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Ellis-Hadwin Health Legacy in Sierra Leone

The Ellis-Hadwin Legacy in Sierra Leone will focus on improving poor women and men’s access to essential health care. The programme is being delivered across three strands of work including testing and adapting, integrating health programming, and evidence and learning.

Testing and adapting

In Sierra Leone, we are working to improve reproductive, maternal and child health outcomes in 22 communities in the Pujehun district.

Our aim is to strengthen the capacity of communities and local health systems to be resilient, inclusive and responsive.

Sierra Leone has the worst maternal mortality ratio in the world, with 1165 mothers dying per 100,000 live births. Child mortality remains high at 156 in 1000 live births.

The project is working towards achieving three main objectives:

  1. Women and girls have the knowledge and power necessary to control their own health decision making in relation to MCH, SRH and HIV;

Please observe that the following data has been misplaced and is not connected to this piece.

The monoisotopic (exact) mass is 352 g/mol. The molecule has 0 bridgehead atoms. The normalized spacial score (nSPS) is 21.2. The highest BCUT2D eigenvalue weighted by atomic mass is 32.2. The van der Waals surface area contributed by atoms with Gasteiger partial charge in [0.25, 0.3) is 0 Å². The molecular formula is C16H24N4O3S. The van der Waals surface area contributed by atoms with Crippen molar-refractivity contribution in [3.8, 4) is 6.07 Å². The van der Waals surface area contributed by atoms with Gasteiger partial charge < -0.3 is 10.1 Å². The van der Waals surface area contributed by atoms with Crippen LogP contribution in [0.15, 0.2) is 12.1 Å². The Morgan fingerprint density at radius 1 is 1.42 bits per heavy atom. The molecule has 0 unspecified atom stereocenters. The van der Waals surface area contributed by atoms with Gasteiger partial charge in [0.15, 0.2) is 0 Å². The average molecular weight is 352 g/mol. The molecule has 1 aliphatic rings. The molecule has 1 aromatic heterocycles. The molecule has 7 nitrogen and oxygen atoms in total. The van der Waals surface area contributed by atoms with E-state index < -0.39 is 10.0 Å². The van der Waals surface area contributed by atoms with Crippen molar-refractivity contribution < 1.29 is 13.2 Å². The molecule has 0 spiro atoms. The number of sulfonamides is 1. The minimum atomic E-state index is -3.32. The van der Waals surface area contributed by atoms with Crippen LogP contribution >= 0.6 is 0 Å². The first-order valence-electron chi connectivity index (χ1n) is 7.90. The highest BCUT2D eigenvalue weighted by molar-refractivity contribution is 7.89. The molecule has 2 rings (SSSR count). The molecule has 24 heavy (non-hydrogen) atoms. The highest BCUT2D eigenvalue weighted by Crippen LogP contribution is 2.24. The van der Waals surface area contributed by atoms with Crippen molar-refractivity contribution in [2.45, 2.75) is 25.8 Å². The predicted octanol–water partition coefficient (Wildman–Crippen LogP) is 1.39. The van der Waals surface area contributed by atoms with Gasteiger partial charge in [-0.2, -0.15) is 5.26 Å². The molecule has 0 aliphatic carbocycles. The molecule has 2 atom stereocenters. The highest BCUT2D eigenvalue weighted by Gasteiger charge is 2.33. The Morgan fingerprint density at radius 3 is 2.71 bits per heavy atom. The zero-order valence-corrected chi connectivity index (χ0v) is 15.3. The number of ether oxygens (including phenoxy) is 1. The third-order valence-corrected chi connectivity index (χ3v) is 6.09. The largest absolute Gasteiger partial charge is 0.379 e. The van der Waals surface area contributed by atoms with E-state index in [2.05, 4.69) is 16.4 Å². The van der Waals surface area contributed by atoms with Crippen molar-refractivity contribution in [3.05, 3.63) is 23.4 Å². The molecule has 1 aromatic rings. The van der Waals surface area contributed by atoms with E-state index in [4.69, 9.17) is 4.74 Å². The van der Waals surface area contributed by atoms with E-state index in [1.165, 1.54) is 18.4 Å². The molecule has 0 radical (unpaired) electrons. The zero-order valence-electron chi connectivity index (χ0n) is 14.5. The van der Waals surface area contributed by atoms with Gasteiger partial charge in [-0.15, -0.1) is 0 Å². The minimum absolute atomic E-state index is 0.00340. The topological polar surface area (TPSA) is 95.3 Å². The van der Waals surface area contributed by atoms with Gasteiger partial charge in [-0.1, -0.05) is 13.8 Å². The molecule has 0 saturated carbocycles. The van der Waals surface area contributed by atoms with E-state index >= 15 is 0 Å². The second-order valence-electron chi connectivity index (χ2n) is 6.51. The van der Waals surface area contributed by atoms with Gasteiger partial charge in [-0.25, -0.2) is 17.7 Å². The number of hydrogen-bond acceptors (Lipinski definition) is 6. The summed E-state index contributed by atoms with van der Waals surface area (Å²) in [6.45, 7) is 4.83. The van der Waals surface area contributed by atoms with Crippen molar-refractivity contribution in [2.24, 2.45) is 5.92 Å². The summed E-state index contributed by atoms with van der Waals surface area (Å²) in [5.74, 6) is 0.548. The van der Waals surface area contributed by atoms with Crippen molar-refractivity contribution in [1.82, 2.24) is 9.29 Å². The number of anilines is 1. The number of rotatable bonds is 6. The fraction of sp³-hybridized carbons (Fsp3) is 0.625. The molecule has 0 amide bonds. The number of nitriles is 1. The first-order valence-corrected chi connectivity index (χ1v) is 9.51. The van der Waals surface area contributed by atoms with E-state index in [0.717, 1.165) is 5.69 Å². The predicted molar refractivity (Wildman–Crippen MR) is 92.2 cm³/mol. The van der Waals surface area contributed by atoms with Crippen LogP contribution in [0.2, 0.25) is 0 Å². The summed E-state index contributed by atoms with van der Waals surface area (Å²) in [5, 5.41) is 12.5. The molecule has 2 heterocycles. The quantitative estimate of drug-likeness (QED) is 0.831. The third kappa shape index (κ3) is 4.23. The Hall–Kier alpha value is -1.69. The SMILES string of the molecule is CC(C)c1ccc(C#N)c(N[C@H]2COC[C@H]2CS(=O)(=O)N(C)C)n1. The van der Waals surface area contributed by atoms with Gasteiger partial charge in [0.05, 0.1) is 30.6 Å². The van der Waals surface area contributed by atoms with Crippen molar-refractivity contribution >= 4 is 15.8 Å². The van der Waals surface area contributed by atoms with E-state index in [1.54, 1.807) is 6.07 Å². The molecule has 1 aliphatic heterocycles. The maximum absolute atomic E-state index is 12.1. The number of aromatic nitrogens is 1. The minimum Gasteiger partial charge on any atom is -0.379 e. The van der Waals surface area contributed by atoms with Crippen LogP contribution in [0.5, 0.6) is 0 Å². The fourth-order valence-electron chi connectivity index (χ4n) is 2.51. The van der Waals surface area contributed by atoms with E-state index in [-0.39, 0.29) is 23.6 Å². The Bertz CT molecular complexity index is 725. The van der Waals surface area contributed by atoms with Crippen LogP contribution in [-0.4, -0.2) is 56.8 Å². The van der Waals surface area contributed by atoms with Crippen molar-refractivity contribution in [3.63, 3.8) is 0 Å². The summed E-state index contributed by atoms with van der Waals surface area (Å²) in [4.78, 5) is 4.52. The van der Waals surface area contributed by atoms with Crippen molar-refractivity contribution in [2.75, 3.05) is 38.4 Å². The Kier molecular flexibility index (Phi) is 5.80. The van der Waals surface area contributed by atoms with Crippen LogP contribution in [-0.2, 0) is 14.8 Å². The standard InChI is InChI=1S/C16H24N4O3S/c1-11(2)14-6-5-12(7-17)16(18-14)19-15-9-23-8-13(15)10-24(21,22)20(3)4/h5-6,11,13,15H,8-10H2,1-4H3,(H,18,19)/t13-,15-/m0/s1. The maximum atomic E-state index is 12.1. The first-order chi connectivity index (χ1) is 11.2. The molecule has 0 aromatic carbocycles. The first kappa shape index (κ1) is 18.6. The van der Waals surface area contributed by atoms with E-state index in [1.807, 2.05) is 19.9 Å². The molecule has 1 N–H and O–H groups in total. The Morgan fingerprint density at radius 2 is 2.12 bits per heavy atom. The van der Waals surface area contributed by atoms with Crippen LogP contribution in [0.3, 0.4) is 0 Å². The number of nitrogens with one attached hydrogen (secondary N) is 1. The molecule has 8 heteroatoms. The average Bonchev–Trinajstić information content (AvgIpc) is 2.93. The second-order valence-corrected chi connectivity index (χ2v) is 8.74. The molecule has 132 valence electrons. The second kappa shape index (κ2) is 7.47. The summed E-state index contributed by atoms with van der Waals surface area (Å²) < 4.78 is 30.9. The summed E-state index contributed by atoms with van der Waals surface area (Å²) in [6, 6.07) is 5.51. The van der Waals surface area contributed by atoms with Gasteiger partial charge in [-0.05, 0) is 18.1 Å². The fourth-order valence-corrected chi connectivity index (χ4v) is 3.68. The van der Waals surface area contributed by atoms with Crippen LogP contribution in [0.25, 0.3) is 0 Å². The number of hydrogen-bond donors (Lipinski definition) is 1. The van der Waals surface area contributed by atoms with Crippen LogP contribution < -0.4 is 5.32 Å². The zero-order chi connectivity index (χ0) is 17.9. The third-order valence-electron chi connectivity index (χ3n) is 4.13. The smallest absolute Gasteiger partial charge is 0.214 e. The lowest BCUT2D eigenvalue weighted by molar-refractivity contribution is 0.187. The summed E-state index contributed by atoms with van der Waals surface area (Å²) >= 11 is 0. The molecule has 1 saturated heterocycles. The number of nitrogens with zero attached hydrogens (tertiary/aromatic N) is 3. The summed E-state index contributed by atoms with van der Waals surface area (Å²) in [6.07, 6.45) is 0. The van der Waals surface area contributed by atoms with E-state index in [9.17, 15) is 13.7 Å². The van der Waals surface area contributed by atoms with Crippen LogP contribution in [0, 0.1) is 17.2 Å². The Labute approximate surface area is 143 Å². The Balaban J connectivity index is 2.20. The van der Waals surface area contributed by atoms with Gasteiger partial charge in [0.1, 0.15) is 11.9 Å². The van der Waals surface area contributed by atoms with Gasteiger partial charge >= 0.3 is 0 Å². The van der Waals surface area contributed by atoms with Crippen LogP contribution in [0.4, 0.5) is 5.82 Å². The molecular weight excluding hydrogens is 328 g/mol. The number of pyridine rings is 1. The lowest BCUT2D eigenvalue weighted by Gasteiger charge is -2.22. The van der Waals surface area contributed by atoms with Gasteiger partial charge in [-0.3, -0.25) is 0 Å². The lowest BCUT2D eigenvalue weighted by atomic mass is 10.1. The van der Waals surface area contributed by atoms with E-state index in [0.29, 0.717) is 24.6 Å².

2. Increased transparency, accountability and responsiveness of the health service;
  3. Community level health service is integrated, inclusive and resilient.

A fragile health infrastructure following the 2014 Ebola crisis, high poverty rates, high illiteracy and inequitable social norms continue to undermine availability and accessibility of health services for the most vulnerable women, children and men.

Integrating health programming

Exploring options for flexible funds to support countries to strengthen the integrated nature of their health programming.

Evidence and learning

We have identified and developed a plan to carry out research and generate learning in the following areas over the next three years:

  • Women’s economic empowerment and health
  • The extent to which the community health framework is relevant in fragile and resource constrained contexts
  • Health and resilience

Find out more about our work in Sierra Leone